“We’ve always danced to the beat of our own drum a bit and I guess we wanted to do that officially and take other people along for the ride”

With plays by women writers still struggling to reach larger stages, writers Tori Allen-Martin and Sarah Henley have come together to launch Burn Bright. Burn Bright is an organisation that aims to support women writers with a variety of initiatives, initially through setting up a networking and mentorship hub and commissioning short plays. Excited to find out more about anything that will help change the pernicious inequality seen on the UK’s major stages, I ask co-founder Allen-Martin a few questions about the project over email.

Do you identify as feminists? And if so, what does feminism mean to you?
Of course! Feminism is quite simply about equality, and we will never stop shouting out about inequality. We can’t, we must never be complicit. We also think women are fucking badass, so anything that improves the playing field for women we are inevitably all about. I don’t understand people who say they aren’t feminists though; I hate how somehow feminist became a dirty word. I guess anything that challenges the status quo can be feared, and fear breeds contempt, but I just want to send people who say they don’t believe in it a dictionary … urgently! Definition: The advocacy of women’s rights on the grounds of the equality of the sexes. It’s that simple. Who wouldn’t be for that?

I don’t want to rake over the past and things you’ve already spoken about at length, so were there other influences on you as well as the situation regarding Tree and the Young Vic that led you to set up Burn Bright? Could you tell me about them?
That’s nice of you! We appreciate that! Thank you! I think quite simply what we were seeing around us – going to the theatre and not feeling represented or heard ourselves. I (Tori) definitely don’t see myself represented many places, as a mixed race woman in my early 30s, and when I do see myself, I’m the friend or the other woman or the work colleague. I don’t see my story told and so many stories – that are supposed to be mine – don’t represent me. And Sarah, as a white woman, a mother, mid-thirties – feels the same – it can’t be one size fits all.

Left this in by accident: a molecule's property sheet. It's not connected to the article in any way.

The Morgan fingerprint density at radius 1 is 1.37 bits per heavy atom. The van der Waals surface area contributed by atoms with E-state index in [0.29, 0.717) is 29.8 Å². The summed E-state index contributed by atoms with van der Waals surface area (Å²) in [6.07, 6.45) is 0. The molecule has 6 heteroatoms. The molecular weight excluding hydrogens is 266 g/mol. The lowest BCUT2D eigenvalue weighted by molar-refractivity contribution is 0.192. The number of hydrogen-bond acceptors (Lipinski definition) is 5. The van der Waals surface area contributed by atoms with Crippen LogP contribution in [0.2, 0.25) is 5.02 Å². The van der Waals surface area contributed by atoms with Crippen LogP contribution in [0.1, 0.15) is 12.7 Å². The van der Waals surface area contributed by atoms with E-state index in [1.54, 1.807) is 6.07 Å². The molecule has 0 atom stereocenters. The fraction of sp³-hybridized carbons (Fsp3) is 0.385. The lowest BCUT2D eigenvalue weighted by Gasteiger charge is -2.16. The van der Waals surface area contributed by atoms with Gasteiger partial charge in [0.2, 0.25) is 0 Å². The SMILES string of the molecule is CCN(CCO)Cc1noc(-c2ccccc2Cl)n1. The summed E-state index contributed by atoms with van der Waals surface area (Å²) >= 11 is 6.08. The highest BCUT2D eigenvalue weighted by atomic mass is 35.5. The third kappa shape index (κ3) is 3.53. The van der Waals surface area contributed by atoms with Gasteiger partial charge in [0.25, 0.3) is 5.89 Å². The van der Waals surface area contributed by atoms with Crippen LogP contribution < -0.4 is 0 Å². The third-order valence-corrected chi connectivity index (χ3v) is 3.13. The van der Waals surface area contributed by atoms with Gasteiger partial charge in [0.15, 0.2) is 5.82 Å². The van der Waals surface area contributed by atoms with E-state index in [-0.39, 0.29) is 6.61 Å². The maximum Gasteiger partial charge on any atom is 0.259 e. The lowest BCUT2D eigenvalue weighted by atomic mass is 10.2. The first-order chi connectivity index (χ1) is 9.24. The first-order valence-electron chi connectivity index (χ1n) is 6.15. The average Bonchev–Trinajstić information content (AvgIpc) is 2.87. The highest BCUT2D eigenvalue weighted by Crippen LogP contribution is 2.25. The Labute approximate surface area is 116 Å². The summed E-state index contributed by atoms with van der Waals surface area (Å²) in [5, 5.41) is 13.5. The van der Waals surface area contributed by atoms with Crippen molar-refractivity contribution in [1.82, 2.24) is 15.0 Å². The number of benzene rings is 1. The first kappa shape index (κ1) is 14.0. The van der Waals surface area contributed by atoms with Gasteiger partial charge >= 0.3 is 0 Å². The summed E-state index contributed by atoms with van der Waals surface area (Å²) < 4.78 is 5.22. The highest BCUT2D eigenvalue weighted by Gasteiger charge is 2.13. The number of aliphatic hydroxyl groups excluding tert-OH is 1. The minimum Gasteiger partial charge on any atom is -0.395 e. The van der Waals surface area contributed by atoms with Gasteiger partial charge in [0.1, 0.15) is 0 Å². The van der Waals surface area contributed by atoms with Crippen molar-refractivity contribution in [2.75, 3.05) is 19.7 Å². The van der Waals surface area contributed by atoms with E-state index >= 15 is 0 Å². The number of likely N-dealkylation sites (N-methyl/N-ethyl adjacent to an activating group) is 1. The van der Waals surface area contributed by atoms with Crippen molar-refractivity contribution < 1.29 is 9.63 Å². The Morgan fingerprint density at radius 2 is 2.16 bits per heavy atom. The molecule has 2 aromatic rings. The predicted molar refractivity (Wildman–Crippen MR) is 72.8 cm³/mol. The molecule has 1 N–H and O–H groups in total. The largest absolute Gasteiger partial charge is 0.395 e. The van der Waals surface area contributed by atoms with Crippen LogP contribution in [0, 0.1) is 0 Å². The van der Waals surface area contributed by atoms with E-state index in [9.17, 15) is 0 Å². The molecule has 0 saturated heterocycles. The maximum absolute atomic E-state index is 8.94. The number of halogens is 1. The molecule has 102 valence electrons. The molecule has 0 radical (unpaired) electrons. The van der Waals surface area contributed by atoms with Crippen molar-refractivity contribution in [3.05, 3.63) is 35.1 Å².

There is a middle-class white version of womanhood that often gets presented to us and I don’t know how many people it actually represents. We don’t understand why more voices can’t be added to the mix – and why more people can’t be allowed to just tell their truth as it is. People relate to authenticity – even if a story isn’t exactly like yours but the heart and the sentiment and the struggle is so real and raw and honest – you relate to that, you feel that. We wanted to hear more of those voices and see less red tape, I guess.

We were sick of being offered a seat at the table only if we made our own food, brought our own chair and cleaned up afterwards. There are a lot of tick boxes that mean they’ll get you in the room so they can tick their box but they won’t be particularly forthcoming with actually elevating your career. We were just sick of that, sick of gatekeepers calling the shots. We’ve always danced to the beat of our own drum a bit and I guess we wanted to do that officially and take other people along for the ride. And ultimately, in terms of speaking out, that was about not wanting to be part of the problem – if we shut up, lay down and took it, we’d be part of the problem, not part of the solution. So we had to honour being the change that we want to see – as scary and as daunting as that felt at the time.